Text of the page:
Vice President, Labor Policy, U.S. Chamber of Commerce
May 24, 2017
The union front group Fight for $15 was at it again this week with demonstrations against its perennial target, the McDonald’s Corporation, which is hosting its annual shareholders meeting. However, after boasting of a large-scale protest, the so-called March on McDonald’s did not exactly live up to its organizers’ hype, which could mean that the budget cuts at the Service Employees International Union (SEIU) are starting to have an impact.
As this blog has noted previously, the Fight for $15 has been the SEIU’s front group in an ongoing campaign against fast food companies like McDonald’s for several years. While the group emphasizes its desire for an inflated minimum wage of $15 per hour—and, indeed it has succeeded in achieving that goal in some cities and states—its real objective is and always has been to unionize the fast food industry.
To pursue that objective, the SEIU has spent tens of millions of dollars of its members’ dues since the Fight for $15 started around 2012. Indeed, it spent nearly $17 million in 2016 and similar amounts in prior years with total spending reaching $72 million overall (conservatively estimated). For all that effort and cash, however, the SEIU has nothing to show for it when it comes to new members.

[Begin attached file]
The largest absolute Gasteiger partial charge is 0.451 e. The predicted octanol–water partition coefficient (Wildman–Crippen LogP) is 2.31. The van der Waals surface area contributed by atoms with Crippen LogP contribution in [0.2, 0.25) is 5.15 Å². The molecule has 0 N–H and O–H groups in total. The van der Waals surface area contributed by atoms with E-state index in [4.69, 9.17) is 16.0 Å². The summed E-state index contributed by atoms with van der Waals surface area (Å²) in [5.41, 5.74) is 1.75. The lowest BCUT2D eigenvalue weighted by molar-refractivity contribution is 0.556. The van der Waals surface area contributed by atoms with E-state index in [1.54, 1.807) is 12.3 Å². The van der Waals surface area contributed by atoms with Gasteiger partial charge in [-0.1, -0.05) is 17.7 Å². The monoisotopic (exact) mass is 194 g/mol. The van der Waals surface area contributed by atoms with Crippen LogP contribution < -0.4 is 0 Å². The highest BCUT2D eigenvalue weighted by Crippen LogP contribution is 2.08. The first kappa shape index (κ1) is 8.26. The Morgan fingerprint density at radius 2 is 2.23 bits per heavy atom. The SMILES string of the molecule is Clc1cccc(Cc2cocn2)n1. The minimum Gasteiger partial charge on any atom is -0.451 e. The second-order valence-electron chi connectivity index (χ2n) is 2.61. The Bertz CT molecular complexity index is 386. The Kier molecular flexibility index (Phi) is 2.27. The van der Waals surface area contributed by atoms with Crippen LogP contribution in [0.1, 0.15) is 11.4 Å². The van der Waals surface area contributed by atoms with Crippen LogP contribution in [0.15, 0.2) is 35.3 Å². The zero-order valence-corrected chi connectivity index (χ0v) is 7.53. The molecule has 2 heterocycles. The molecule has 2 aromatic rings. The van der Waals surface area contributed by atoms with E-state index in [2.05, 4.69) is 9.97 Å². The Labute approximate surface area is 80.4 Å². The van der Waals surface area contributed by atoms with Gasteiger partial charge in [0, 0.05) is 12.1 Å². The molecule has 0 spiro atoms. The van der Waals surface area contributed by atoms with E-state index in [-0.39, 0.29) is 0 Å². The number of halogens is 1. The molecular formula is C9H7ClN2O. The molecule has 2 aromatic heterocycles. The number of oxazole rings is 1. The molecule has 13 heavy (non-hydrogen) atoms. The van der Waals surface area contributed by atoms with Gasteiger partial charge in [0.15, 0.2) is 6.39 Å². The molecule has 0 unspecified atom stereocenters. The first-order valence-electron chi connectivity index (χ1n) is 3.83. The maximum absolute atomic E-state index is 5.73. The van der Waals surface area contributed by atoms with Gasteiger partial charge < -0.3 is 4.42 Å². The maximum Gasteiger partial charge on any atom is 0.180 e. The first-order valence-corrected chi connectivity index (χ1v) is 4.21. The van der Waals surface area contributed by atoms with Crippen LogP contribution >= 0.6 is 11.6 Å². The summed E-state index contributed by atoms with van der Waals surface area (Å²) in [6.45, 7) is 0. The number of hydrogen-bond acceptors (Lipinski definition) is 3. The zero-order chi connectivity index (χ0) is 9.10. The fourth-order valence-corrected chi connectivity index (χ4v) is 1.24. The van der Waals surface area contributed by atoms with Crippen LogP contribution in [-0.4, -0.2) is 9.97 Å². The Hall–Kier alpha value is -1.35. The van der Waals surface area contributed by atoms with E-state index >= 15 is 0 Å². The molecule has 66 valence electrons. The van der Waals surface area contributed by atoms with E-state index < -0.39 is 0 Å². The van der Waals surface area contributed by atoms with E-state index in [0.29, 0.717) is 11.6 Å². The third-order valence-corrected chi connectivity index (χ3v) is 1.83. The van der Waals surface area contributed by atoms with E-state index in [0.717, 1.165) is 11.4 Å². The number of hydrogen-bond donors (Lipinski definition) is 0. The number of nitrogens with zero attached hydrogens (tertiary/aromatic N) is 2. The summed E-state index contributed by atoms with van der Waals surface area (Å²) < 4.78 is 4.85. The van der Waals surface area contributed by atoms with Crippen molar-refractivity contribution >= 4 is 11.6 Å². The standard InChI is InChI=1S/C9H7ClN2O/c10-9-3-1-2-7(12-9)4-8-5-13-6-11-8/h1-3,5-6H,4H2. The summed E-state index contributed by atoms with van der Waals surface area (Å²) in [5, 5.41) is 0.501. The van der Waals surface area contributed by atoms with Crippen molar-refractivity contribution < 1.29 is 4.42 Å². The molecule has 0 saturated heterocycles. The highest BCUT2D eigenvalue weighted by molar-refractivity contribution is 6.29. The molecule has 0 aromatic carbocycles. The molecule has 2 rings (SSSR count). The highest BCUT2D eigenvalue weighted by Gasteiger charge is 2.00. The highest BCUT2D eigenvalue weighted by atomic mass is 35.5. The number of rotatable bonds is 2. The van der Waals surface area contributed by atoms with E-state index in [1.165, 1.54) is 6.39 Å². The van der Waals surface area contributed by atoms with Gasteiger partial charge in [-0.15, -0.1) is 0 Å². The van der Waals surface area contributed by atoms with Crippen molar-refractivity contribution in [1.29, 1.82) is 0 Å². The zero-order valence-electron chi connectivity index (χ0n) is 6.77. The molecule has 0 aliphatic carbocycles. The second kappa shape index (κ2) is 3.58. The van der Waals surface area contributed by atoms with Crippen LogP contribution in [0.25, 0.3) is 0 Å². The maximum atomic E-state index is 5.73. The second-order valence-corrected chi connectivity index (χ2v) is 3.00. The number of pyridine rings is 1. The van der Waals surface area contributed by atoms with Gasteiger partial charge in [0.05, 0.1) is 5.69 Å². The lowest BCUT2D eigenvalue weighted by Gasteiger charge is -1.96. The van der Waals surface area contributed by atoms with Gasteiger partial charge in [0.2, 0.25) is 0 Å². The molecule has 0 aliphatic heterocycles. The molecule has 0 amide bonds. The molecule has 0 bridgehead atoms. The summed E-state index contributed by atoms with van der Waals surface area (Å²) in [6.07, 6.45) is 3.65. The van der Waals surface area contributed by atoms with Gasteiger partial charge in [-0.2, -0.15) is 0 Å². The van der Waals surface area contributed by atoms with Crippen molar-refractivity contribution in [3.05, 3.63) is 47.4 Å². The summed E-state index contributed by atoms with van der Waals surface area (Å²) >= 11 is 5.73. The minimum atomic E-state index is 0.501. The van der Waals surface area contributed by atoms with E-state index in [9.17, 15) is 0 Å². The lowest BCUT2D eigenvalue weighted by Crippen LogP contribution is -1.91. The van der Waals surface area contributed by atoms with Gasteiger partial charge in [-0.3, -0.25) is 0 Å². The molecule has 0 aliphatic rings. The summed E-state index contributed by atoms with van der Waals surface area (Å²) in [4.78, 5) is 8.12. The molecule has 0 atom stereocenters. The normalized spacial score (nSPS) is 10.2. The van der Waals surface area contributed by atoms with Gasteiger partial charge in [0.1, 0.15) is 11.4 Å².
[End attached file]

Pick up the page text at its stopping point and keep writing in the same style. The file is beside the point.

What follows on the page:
This blog also noted recently that the SEIU announced at the end of 2016 that it would implement a 30 percent budget cut this year to curtail the hemorrhaging, and it raised the question of what might become of the Fight for $15.
One strategy that has become apparent is that the Fight for $15 intends to hitch its banner to other gatherings. For example a Facebook post about the planned demonstration indicated that the organizers would partner groups like 350.org, Color Of Change, Our Revolution, Patriotic Millionaires for Fiscal Strength, The Movement for Black Lives, NextGen Climate, MoveOn.org and Women's March.
The head of the Fight for $15, Kendall Fells, boldly predicted that the hodge-podge of groups banding together for the March on McDonald’s would draw 10,000 people, but a news report from Reuters observed that the crowds gathered in the “hundreds,” with “dozens” more rallying outside of United Airlines in an apparently connected protest.
The Wall Street Journal published an article earlier this week highlighting the foundering Fight for $15 and quoted former SEIU president Andy Stern, who said “The problem for the union is when dues collected from collective bargaining is your only revenue source, a social movement like Fight for $15 transfers money from your members to a broad-based fight…You need a different business model.”
Unfortunately for the SEIU’s dues paying members, after nearly five years with little to show for their ‘investment,’ the union’s leadership seems intent on pouring good money after bad in the apparent hope that their fortunes might change.
About the authors
Sean P. Redmond
Sean P. Redmond is Vice President, Labor Policy at the U.S. Chamber of Commerce.